School system working with teachers
Published 8:30 am Thursday, September 22, 2022
With surrounding counties in the area short-staffed when it comes to its teachers, Charlotte County Public Schools (CCPS) is lucky to have all but one position filled, yet the superintendent of schools says the division is not immune to the problem of teacher shortages.
“With fewer applicants each year, this problem could have a greater impact on CCPS in the future should we have more vacancies,” said CCPS Superintendent Dr. Robbie Mason.
Around Region 8, which encompasses CCPS. Lunenburg County has 12 vacancies. Prince Edward County is in need of 10 teachers, while Buckingham and Cumberland also have positions left to fill.
Statewide it is estimated that there are 1,200 vacant teacher positions.
“Everyone in Region 8 is facing the same challenges and using similar strategies for dealing with teacher shortages,” Mason said. “We have been able to fill our vacancies this school year because we did not have that many vacancies this year.”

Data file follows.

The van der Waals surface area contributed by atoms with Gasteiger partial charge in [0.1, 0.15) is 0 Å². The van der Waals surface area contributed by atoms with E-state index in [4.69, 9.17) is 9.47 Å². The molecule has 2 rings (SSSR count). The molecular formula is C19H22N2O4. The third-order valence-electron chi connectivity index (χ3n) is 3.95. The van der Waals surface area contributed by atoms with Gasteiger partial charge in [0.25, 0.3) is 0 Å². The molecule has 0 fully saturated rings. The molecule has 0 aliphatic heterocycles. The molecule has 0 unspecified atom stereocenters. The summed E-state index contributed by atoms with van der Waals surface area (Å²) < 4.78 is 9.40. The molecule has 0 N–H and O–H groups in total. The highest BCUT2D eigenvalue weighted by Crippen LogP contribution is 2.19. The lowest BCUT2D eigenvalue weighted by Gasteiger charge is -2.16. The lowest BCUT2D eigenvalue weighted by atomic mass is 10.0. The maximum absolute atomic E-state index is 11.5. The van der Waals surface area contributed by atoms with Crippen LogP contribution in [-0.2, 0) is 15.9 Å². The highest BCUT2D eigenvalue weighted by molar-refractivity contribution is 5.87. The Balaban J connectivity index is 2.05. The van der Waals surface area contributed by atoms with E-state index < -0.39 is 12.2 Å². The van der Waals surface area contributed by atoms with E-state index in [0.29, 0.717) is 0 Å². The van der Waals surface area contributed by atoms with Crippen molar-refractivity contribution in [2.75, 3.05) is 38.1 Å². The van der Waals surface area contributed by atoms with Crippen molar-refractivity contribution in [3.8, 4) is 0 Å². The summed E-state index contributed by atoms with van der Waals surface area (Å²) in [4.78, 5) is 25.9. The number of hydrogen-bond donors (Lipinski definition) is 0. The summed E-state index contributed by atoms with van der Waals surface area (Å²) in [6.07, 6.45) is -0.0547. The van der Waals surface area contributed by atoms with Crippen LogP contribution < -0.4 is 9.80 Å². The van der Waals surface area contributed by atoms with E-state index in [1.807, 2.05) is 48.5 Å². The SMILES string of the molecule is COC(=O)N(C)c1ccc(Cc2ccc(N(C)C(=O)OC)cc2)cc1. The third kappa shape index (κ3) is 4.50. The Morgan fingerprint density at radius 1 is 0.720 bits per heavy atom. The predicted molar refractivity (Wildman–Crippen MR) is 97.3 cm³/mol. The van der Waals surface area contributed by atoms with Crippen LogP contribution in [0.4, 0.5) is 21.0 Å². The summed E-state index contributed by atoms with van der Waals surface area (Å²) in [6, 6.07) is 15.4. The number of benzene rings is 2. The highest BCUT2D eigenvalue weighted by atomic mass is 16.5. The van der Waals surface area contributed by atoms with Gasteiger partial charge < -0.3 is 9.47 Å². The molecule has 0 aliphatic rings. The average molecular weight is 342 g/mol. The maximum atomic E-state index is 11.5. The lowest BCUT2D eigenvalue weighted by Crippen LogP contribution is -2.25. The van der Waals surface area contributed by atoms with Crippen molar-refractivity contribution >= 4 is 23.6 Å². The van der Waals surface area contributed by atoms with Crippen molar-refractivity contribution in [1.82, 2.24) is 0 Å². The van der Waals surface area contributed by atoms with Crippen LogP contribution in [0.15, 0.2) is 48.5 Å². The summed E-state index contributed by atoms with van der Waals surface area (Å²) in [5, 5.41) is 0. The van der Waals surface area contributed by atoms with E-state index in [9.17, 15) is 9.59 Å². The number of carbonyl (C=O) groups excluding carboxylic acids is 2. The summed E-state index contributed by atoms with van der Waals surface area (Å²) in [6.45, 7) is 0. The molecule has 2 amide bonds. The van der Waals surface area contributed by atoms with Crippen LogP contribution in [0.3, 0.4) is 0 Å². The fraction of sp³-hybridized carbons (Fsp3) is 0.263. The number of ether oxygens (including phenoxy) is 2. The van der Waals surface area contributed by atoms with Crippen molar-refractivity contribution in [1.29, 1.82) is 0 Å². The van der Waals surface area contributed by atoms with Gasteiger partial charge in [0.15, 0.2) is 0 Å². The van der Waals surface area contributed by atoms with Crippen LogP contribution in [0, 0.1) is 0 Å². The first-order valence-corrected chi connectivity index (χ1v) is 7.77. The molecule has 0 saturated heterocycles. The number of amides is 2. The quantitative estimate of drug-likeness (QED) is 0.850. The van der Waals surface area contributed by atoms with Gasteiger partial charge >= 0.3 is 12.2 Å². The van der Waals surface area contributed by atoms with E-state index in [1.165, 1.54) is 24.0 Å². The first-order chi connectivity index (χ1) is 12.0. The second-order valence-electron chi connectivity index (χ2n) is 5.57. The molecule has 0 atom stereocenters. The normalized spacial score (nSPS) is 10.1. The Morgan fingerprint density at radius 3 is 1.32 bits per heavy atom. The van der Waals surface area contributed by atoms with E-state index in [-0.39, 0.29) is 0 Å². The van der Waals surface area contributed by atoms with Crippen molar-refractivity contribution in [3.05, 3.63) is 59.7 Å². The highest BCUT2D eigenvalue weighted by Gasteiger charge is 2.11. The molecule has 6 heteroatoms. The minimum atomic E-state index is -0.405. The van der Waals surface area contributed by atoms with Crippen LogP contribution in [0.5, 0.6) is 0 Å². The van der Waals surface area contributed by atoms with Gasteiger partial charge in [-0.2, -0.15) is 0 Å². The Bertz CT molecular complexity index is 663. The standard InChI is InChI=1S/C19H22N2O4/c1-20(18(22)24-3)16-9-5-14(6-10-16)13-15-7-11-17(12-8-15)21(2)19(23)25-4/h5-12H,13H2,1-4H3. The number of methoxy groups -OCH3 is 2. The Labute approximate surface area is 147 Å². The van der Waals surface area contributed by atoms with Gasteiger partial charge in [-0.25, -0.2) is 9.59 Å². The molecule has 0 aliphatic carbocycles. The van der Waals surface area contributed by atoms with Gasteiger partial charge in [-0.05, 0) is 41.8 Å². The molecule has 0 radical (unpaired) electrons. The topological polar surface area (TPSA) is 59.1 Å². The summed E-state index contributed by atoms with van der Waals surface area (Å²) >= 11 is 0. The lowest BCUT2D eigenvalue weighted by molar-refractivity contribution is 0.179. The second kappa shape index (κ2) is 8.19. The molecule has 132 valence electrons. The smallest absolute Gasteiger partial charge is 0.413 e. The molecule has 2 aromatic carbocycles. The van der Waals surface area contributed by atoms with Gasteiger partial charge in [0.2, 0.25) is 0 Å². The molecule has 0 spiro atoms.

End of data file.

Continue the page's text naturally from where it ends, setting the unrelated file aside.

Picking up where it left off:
Next to retirement, teachers are not only leaving the profession to find better opportunities they are leaving the school district most often for better pay and or administrative support.
“Many of our teaching staff are veteran teachers who have been with CCPS for a long time. As a result, we do not experience a great deal of turnover in these positions.” Mason said.
Mason added that the division works to support all its teachers but especially its new teachers.
“We work hard to support our new hires by providing significant mentoring at the school and division levels to help increase the likelihood of success during those difficult early years in the teaching profession,” Mason said.
Though CCPS is doing better than most when it comes to keeping its teachers motivated, Mason stressed that all school divisions in the region are utilizing every measure possible to address teacher shortages.”